To-morrow, and to-morrow, and to-morrow,
Creeps in this petty pace from day to day,
To the last syllable of recorded time;
And all our yesterdays have lighted fools
The way to dusty death. Out, out, brief candle!
Life's but a walking shadow
Macbeth. Act V, Scene V, Lines 19-24
In one of his most celebrated plays, 'Macbeth', William Shakespeare illustrates the classical tragic hero pattern: a character regarded with the utmost admiration, demoted to an
showed first 75 words of 1060 total
showed last 75 words of 1060 total
in the end. Doomed from the start, his monstrous quest for power turned into nothing more than a sad fight for survival. In one of his greatest plays, Shakespeare's use of the tragic hero pattern makes us both despise and pity Macbeth. We hate him when he slaughters and innocent family, and feel sorry for him when he realizes his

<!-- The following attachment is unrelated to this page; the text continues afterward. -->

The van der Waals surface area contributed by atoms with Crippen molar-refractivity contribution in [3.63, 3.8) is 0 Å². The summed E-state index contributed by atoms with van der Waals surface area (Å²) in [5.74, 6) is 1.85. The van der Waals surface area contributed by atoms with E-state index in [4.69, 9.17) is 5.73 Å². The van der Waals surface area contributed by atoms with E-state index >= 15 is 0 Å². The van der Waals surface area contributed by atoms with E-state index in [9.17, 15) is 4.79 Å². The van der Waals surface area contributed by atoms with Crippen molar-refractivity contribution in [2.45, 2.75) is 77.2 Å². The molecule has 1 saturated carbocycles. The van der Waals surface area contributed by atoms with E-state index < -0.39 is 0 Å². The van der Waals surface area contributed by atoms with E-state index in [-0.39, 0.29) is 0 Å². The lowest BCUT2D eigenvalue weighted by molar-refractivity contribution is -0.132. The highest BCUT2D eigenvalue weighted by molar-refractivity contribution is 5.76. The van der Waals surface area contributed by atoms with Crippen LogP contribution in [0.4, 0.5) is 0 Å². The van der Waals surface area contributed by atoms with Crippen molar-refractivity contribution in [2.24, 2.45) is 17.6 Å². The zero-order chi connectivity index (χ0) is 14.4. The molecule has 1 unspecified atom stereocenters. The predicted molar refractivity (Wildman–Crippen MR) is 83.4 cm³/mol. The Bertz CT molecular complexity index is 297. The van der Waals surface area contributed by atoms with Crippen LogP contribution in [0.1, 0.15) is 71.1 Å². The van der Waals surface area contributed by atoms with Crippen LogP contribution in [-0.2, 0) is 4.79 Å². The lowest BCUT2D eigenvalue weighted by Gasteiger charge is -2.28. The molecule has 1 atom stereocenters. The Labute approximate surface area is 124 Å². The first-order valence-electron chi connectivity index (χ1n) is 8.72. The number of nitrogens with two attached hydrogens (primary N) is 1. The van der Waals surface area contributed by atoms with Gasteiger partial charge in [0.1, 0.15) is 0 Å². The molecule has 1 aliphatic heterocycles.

downfall is of his own making; illustrated in his speech, "To-morrow, and to-morrow, and to-morrow".